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A nearly identical 73 percent of voters support expanding background checks in North Carolina, and more than half — 52 percent — say they're more likely to support Hagan because she backed the bill.

The pair's colleagues from across the aisle — Sens. David VitterDavid Bruce VitterSenate panel advances Trump nominee who wouldn't say if Brown v. Board of Education was decided correctly Planned Parenthood targets judicial nominee over abortion comments Trump nominates wife of ex-Louisiana senator to be federal judge MORE (R-La.) and Richard BurrRichard Mauze BurrConservatives leery of FBI deal on informant Senate confirms Haspel to head CIA The Hill's Morning Report: Mueller probe hits one-year mark MORE (R-N.C.) — saw a corresponding decline in popularity. Half of North Carolinians say they're less likely to support Burr because of his gun vote, and four in 10 Louisianans say the same about Vitter.

PPP released polls earlier this week showing that senators from Alaska, Arizona, Nevada and Ohio were also facing a backlash over their refusal to back the gun control bill, which fell five votes short of the 60 required in the Senate.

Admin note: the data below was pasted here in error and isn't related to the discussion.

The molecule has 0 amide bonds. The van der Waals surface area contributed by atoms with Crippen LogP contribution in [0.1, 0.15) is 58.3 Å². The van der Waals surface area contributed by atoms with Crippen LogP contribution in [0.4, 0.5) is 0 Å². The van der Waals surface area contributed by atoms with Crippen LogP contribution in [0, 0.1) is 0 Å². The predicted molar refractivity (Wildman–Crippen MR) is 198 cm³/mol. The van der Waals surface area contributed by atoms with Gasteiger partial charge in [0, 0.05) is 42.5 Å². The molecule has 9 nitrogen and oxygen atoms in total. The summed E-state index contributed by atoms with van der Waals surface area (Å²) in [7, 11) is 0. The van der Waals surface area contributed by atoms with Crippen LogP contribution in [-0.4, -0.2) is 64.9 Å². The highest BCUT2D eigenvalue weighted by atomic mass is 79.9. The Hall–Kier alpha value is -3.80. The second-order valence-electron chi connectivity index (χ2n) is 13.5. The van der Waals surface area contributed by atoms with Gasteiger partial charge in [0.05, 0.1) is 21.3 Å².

Mary LandrieuMary Loretta LandrieuLandrieu dynasty faces a pause in Louisiana Senate GOP rejects Trump’s call to go big on gun legislation Project Veritas at risk of losing fundraising license in New York, AG warns MORE and Kay HaganKay Ruthven Hagan2020 Dems compete for top campaign operatives Senate GOP rejects Trump’s call to go big on gun legislation Politics is purple in North Carolina MORE helped their chances for reelection by supporting background checks,” said Dean Debnam, president of Public Policy Polling, in a statement. “Their constituents overwhelmingly support the stance they took on this issue and are ready to reward them for it at the ballot box next year.”